Frequently Asked Questions
- What is the shelf life of the veggie culture ?
- How should I store my vegetable culture ?
- Why do we send two Sterile Jars ?
- Does the culture contain any dairy ?
- Does the culture contain any allergens ?
- How much culture do I use ?
- There is something growing on the surface of my Sauerkraut/Kimchi. What is it and what do I do ?
- Can I use Pink Himalayan salt in my fermented vegetables ?
If you have a question, or require help with your fermented vegetable making, please call (07) 3808 2576 or email us with as much information about your question or problem as possible at email@example.com. If emailing please include a telephone number.
The yoghurt and probiotic cultures are freeze dried, and require "long term storage" in freezer. The cultures also readily absorb moisture out of the air so should be kept in airtight containers which should only be opened at room temperature.
We supply two sterile jars for storage of the cultures. Please see the next FAQ for more information regarding this.
The two jar storage and dosing method helps keep the culture in the best condition, helping prevent cross contamination and helping with dose control. We recommend placing approximately 90% of the culture in one jar, rarely opened, and have another jar with a small amount of culture in, as your working supply.
When a cold item is taken from a freezer, moisture condenses onto it, out of the air. This is true of the opened sterile jar with culture inside.
With Yoghurt Culture and the Probiotic Culture both requiring storage in a freezer, and being so concentrated, the storage jar will be opened many times (if kept only in one jar), before being used up, and it is impossible to keep the culture 100% dry.
This also has a side benefit of reducing the chance of the contamination of the culture. If the working stock does get contaminated, at least the main supply is still OK.
Sacco's cultures are mainly grown on a dairy based medium. At the end of propagation, the starter culture cells are physically separated from this medium, then concentrated and freeze-dried. Very little, if any of the dairy component ends up in the final starter culture. However because people with allergies to dairy protein can be sensitive to parts per million (ppm) levels, Sacco cannot guarantee that such levels are not present in their cultures, and therefore declare that most of their cultures may contain traces of dairy.
We have Allergen Declarations from Sacco, who supply our Yoghurt and Probiotic cultures.
This document is the Allergen Statement.
Since the sachet holds enough culture for 100 kilos of fermented vegetables, you only need a very small amount.
We recommend opening the sachet when you are about to make your first yoghurt. Bring the sachet to room temperature first, this should only take a few minutes, and reduces the effect of condensation causing some of the culture to stick to the inside of the sachet. Cut all the way across the top of the sachet, then concertina it and pour the culture into the sterile jar supplied. Estimate 1/10th of the contents, and place into the second jar, this becomes your "working supply", label both jars and store in the freezer.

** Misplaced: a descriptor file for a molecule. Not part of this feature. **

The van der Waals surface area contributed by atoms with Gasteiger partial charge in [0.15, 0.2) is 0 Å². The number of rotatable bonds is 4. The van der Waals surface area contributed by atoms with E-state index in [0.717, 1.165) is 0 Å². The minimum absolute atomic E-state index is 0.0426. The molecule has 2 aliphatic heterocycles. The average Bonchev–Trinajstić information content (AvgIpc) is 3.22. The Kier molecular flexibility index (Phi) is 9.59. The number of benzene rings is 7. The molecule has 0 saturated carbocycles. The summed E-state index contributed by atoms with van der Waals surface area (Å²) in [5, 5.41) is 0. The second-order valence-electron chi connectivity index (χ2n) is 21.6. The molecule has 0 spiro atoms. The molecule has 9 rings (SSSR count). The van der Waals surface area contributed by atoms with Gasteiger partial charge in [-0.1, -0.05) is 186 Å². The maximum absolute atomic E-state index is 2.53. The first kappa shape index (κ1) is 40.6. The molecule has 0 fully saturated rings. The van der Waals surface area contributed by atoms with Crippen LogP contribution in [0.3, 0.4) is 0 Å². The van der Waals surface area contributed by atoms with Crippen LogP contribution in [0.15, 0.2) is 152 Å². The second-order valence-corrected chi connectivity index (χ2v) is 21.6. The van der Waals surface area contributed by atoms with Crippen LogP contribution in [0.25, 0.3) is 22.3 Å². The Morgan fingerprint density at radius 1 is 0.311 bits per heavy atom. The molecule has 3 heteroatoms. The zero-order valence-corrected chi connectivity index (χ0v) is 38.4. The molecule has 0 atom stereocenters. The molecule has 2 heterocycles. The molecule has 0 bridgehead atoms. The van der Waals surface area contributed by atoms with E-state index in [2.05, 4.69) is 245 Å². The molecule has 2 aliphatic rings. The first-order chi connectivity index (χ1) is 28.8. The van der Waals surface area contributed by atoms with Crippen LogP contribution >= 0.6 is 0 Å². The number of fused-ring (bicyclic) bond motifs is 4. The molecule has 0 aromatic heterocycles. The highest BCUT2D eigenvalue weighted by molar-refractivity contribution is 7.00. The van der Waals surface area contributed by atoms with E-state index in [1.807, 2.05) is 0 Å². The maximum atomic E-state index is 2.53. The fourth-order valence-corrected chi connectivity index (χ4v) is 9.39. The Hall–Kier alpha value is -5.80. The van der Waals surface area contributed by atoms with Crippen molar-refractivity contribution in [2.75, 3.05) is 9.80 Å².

Your "working supply", being being approximately 1/10th of the original supply of culture, will make approximately 10 kilos of fermented vegetables.
If you have the mini measuring spoons, place all of the culture in one jar, and spoon it across to the other jar ... try the Smidgen. Count the number of spoons and divide that into 100. If, for example you get 10 Smidgens, spoon one Smidgen back into the now empty jar. This becomes your 'working stock' and you should get about 10 kilos of cultured veggies out of that jar.
Sometimes wild yeast or mould can grow on the surface of your ferment. Don’t panic as this is quite natural. Mould and yeast need air to grow but your vegetables should be completely covered by your fermenting solution and protected from any surface growth. The bacteria fermenting your vegetables are anaerobic and growing quite well under the liquid covering your vegetables. Simply scrape the growth off the top and discard it.
When I first learned how to make Sauerkraut in Pennsylvania, USA, I was told this growth was called ‘scum’ and was told to scrape the scum off the top and the ferment would be just fine. It was more than fine. It was wonderful. The word scum is a bit distasteful and I prefer the word bloom, which is what we call the mould that grows on the outside of cheeses like Brie and Camembert.
Pink Himalayan salt has an abundance of trace minerals including calcium, iodine, potassium, magnesium and iron. The problem is the iodine which in solution turns to iodide. This oxidation-reduction impacts proteins within the bacterial cell that are important for bacteria respiration and cell membrane structure, preventing the cell from making energy and maintaining its integrity.
In short, when you add salt with iodine, you start to kill off the bacteria you have added to your ferment.
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